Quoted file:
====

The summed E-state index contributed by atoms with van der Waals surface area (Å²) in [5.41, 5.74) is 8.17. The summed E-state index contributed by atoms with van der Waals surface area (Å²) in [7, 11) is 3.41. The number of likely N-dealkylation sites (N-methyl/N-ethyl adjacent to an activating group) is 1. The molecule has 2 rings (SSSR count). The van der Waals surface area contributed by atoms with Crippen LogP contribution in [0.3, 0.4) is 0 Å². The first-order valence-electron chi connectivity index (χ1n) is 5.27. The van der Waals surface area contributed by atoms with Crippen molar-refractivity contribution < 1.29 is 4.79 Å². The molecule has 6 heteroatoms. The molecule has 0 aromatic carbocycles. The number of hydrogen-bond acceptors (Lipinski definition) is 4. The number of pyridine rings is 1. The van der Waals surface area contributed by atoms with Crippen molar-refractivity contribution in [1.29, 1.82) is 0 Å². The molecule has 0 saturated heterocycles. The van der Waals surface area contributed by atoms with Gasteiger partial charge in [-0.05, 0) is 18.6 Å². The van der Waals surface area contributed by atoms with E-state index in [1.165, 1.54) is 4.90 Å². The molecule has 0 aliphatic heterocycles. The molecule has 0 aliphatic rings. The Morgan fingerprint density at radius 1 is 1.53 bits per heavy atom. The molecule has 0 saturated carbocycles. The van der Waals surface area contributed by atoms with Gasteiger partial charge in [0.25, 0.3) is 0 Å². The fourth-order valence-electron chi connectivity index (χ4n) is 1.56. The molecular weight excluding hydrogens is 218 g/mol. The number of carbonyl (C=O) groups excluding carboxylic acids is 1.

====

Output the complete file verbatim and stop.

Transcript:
The summed E-state index contributed by atoms with van der Waals surface area (Å²) in [5.41, 5.74) is 8.17. The summed E-state index contributed by atoms with van der Waals surface area (Å²) in [7, 11) is 3.41. The number of likely N-dealkylation sites (N-methyl/N-ethyl adjacent to an activating group) is 1. The molecule has 2 rings (SSSR count). The van der Waals surface area contributed by atoms with Crippen LogP contribution in [0.3, 0.4) is 0 Å². The first-order valence-electron chi connectivity index (χ1n) is 5.27. The van der Waals surface area contributed by atoms with Crippen molar-refractivity contribution < 1.29 is 4.79 Å². The molecule has 6 heteroatoms. The molecule has 0 aromatic carbocycles. The number of hydrogen-bond acceptors (Lipinski definition) is 4. The number of pyridine rings is 1. The van der Waals surface area contributed by atoms with Crippen molar-refractivity contribution in [1.29, 1.82) is 0 Å². The molecule has 0 saturated heterocycles. The van der Waals surface area contributed by atoms with Gasteiger partial charge in [-0.05, 0) is 18.6 Å². The van der Waals surface area contributed by atoms with E-state index in [1.165, 1.54) is 4.90 Å². The molecule has 0 aliphatic heterocycles. The molecule has 0 aliphatic rings. The Morgan fingerprint density at radius 1 is 1.53 bits per heavy atom. The molecule has 0 saturated carbocycles. The van der Waals surface area contributed by atoms with Gasteiger partial charge in [0.25, 0.3) is 0 Å². The fourth-order valence-electron chi connectivity index (χ4n) is 1.56. The molecular weight excluding hydrogens is 218 g/mol. The number of carbonyl (C=O) groups excluding carboxylic acids is 1.